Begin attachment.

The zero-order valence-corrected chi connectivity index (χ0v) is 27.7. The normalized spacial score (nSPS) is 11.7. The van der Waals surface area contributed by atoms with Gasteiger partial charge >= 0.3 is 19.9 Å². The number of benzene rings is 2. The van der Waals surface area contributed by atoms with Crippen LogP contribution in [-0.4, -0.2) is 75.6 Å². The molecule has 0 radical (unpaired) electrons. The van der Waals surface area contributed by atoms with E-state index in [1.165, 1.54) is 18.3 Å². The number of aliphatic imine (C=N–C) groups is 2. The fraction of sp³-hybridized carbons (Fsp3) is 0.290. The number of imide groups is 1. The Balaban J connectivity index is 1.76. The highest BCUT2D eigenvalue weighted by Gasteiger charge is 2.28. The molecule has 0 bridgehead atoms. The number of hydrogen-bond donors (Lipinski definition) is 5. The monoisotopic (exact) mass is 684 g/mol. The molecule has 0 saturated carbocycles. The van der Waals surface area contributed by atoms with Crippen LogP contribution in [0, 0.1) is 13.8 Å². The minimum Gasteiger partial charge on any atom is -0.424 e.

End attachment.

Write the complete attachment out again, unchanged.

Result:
The zero-order valence-corrected chi connectivity index (χ0v) is 27.7. The normalized spacial score (nSPS) is 11.7. The van der Waals surface area contributed by atoms with Gasteiger partial charge >= 0.3 is 19.9 Å². The number of benzene rings is 2. The van der Waals surface area contributed by atoms with Crippen LogP contribution in [-0.4, -0.2) is 75.6 Å². The molecule has 0 radical (unpaired) electrons. The van der Waals surface area contributed by atoms with E-state index in [1.165, 1.54) is 18.3 Å². The number of aliphatic imine (C=N–C) groups is 2. The fraction of sp³-hybridized carbons (Fsp3) is 0.290. The number of imide groups is 1. The Balaban J connectivity index is 1.76. The highest BCUT2D eigenvalue weighted by Gasteiger charge is 2.28. The molecule has 0 bridgehead atoms. The number of hydrogen-bond donors (Lipinski definition) is 5. The monoisotopic (exact) mass is 684 g/mol. The molecule has 0 saturated carbocycles. The van der Waals surface area contributed by atoms with Crippen LogP contribution in [0, 0.1) is 13.8 Å². The minimum Gasteiger partial charge on any atom is -0.424 e.